The owner of Harlem’s Ponty Bistro will open a new cafe

HARLEM, NY – Elhadji Cisse’s Harlem restaurant empire is about to expand again: the chef-owner of Ponty Bistro and Renaissance Harlem will soon open a new cafe in the neighborhood.

Known as the Harlem Cafe, the store will be on the southeast corner of Adam Clayton Powell, Jr. Boulevard and West 133rd Street, which is more recently home to the First Health Pharmacy. It is expected to open in late June or early July, Cissé told Patch by phone Friday.

Cissé first revealed his plans Thursday night at a Community Board 10 meeting, where he was seeking the support of a committee to secure a license to sell beer and wine at the cafe.

“All my life I’ve dreamed of having a good coffee in Harlem,” Cissé told the board. “We don’t have anywhere you can get good coffee from 145th to 125th [streets].”

Originally from Senegal, Cissé moved to New York when he was 17 and has now lived in Harlem for almost 30 years. An early Ponty Bistro location in Gramercy opened in 2008 and closed a few years later, while the Harlem version has flourished since opening in 2014, followed by French-inspired Renaissance Harlem.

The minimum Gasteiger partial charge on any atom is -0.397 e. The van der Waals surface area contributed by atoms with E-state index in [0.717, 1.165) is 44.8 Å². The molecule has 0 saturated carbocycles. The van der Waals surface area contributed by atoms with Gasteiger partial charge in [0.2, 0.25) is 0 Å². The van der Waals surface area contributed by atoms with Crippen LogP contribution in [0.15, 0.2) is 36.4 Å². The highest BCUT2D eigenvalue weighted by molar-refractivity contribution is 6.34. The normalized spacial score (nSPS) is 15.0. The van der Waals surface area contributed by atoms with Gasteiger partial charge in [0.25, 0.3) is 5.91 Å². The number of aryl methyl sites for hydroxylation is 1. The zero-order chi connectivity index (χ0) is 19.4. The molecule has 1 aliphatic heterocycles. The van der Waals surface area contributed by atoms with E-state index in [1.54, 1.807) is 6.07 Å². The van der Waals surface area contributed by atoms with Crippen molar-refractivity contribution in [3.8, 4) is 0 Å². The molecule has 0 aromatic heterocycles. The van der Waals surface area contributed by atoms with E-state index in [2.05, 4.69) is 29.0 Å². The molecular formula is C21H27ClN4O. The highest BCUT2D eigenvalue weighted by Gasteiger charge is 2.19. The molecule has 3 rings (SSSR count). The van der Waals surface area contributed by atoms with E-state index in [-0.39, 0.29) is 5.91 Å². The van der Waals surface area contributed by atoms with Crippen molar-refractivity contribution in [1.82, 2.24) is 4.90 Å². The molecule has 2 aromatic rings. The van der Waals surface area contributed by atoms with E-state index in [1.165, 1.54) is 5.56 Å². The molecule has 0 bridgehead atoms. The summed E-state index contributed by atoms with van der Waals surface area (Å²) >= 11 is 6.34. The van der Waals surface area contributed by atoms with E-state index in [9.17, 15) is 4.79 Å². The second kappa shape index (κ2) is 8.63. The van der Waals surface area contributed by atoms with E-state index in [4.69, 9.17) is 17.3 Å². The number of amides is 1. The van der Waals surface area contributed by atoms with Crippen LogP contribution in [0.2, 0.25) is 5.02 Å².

Elhadji Cissé, photographed in front of his restaurant Ponty Bistro. (Courtesy of Ponty Bistro).

Harlem Cafe will be just up the block from Renaissance and five blocks south of Ponty Bistro. Cisse said the cafe will be “upmarket”, focusing on coffee drinks and light fare such as sandwiches and salads.

Still, he said, prices will be affordable for the community — aiming for around $3 for a cup of coffee, $4 for a cappuccino and $10 to $12 for sandwiches.

“Just classic French coffee with a little African twist,” he said.

The approximately 1,000 square foot space will accommodate 10 to 15 people. It will include a traditional sidewalk cafe, but not a roadside enclosure in the age of the pandemic, Cisse said.

The new cafe will also continue Cisse’s service record in the neighborhood, which included handing out hundreds of free meals at Ponty Bistro during the pandemic.

“We always give back and that’s what we plan to do,” he told the board. “I’m here for the neighborhood.”